Similar to the dark first act, my warnings were pretty depressing too. However, just like how Catherine brings hope to the show so there are several reasons worth seeing this well choreographed production.

First, kudos to Janelle Phaneuf (who previously directed Conejo Players’ Godspell) who brought light to PIPPIN with her enthusiasm and joy. Songs such as “Kind of Woman” and “I Guess I’ll Miss The Man” were both vocally pleasing and highlights of the evening. Similarly her scenes opposite Lauren Rachel were some of the funniest of the night and the comedy was spot-on.

Secondly, it was a delight to see the great choreography by Arryck Adams-Lanz who played homage to Fosse and incorporated circus elements and aerials from the recent Broadway revival. He especially honed in on the talents of Ezra Eells (Lewis/Player) as well as Lily Donnelly (Player/Manson Trio Dancer/Catherine’s Women) whom I could not take my eyes off of.

Finally, Lauren Rachel and the players did an exceptional job sending chills through my veins during the climatic finale. Director Shawn Adams-Lanz brilliantly choreographed the final scene so there is no question what the moral of the story is and much like in Maury Yeston’s NINE the audience walks away in stunned silence and deep thought.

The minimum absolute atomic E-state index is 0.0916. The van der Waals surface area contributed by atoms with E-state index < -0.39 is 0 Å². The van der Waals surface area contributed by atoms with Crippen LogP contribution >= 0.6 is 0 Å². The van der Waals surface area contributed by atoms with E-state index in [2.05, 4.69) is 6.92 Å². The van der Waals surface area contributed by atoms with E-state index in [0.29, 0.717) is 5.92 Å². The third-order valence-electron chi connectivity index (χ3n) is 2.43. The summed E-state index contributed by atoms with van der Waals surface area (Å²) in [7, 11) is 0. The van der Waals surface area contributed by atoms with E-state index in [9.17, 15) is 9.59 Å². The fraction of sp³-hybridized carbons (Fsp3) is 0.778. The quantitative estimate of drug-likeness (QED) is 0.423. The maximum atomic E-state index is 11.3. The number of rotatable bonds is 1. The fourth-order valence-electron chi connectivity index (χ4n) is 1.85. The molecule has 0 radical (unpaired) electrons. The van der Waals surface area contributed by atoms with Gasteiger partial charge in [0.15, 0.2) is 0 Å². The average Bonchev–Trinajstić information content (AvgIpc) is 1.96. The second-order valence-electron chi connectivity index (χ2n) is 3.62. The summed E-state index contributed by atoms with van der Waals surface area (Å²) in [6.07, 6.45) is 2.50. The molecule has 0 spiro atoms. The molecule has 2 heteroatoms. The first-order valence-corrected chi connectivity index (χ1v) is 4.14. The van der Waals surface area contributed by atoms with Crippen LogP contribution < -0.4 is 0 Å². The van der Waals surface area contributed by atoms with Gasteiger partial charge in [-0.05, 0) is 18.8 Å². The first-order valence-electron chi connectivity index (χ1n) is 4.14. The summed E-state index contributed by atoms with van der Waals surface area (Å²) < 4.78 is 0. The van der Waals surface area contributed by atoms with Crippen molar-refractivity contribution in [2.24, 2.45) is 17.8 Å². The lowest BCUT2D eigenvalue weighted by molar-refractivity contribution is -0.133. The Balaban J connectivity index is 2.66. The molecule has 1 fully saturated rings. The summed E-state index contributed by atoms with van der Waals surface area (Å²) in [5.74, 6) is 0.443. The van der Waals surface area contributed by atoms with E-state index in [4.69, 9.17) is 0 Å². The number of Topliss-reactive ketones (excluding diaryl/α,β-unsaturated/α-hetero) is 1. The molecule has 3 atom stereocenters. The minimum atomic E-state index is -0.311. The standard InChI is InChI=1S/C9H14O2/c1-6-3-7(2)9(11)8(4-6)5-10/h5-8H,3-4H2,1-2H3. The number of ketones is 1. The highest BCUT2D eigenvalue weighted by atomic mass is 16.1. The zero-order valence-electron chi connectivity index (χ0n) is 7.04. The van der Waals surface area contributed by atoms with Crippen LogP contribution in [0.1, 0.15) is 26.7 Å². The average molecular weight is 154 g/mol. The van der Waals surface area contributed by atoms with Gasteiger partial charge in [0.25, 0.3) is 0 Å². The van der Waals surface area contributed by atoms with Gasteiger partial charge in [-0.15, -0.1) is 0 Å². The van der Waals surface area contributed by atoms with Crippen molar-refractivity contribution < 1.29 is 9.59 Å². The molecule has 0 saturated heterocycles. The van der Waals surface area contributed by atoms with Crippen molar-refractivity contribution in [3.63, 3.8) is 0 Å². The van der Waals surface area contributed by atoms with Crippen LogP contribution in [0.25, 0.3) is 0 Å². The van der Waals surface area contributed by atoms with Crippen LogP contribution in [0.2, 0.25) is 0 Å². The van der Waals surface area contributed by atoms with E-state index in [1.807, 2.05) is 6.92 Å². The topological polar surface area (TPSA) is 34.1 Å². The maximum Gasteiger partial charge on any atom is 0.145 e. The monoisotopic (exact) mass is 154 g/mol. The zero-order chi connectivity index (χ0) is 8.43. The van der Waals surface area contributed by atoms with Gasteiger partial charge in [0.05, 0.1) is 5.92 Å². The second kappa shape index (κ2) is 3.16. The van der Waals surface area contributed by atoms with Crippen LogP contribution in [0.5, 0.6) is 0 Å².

4-1-1:

Where: Conejo Players Theatre, 351 South Moorpark Road, Thousand Oaks, CA

When: Now – 1 December 2019

Who:

Pippin: Jake Marone
Leading Player: Lauren Rachel (2019 Nominee for Actress in a Play, “Peter and the Starcatcher”)
Charles: Scott Quintard
Fastrada: Dani Orjala-Reyes
Catherine: Janelle Phaneuf (2019 Nominee for Actress in a Musical, “Pippin”)
Berthe: Aileen Scott
Theo: Leo Helfritch
Lewis: Ezra Eells (2019 Nominee for Actor in a Play, “Peter and the Starcatcher”)
Manson Trio Dancers: Abel J. Alderete, Lily Donnelly
Players: Scott Donohue, Abel J. Alderete, Sam Machado, Ezra Eells, Lily Donnelly, Jacqueline Patrice, Rita Nobile, Brittany Herring, Melina Ortega, Ryan Bodily

The Joyous Living: is PIPPIN at Conejo Players Appropriate Viewing?

Disclaimer: My tickets were comped but all opinions are my own.

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16 Comments

  1. I really appreciate the details you went in to regarding whether or not this would be appropriate for specific audiences. Your points are very well taken and even as a 60 year old I think I might find some of the aspects of this play disturbing. Sounds like the singing, acting and dancing are worth a bit of discomfort with a thong ; )

  2. This sounds like an interesting play. I love watching shows that have powerful messages. I actually prefer plays that take me outside of my comfort zone.

  3. This sounds like an interesting play. I love your passion for sharing and helping me learn about plays I may not otherwise hear about.

  4. I think the overall message is a good one. However, I believe the added content is overkill and is too much for the message being portrayed when it comes to younger folks.

  5. I see it more as a form of art rather than worrying about it. It depends on how an individual perceives the message of the play I reckon. Looks pretty well actually.

  6. I never heard of this before but sounds intriguing for sure! Thanks for sharing this but I guess it just depends on the audience who deem it appropriate.